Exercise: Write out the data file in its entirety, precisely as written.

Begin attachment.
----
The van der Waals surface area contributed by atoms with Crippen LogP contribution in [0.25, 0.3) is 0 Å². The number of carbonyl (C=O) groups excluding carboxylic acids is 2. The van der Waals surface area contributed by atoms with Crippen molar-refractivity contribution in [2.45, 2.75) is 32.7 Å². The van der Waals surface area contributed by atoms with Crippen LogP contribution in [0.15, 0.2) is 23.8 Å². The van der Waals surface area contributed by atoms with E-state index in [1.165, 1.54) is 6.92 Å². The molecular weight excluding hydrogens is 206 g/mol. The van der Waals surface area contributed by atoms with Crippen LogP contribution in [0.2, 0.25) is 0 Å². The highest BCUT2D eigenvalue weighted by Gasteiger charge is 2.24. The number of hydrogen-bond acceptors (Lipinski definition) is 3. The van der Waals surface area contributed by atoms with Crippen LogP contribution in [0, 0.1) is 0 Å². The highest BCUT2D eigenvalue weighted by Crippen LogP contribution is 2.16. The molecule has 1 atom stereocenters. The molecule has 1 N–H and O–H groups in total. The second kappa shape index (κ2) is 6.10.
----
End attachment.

The van der Waals surface area contributed by atoms with Crippen LogP contribution in [0.25, 0.3) is 0 Å². The number of carbonyl (C=O) groups excluding carboxylic acids is 2. The van der Waals surface area contributed by atoms with Crippen molar-refractivity contribution in [2.45, 2.75) is 32.7 Å². The van der Waals surface area contributed by atoms with Crippen LogP contribution in [0.15, 0.2) is 23.8 Å². The van der Waals surface area contributed by atoms with E-state index in [1.165, 1.54) is 6.92 Å². The molecular weight excluding hydrogens is 206 g/mol. The van der Waals surface area contributed by atoms with Crippen LogP contribution in [0.2, 0.25) is 0 Å². The highest BCUT2D eigenvalue weighted by Gasteiger charge is 2.24. The number of hydrogen-bond acceptors (Lipinski definition) is 3. The van der Waals surface area contributed by atoms with Crippen LogP contribution in [0, 0.1) is 0 Å². The highest BCUT2D eigenvalue weighted by Crippen LogP contribution is 2.16. The molecule has 1 atom stereocenters. The molecule has 1 N–H and O–H groups in total. The second kappa shape index (κ2) is 6.10.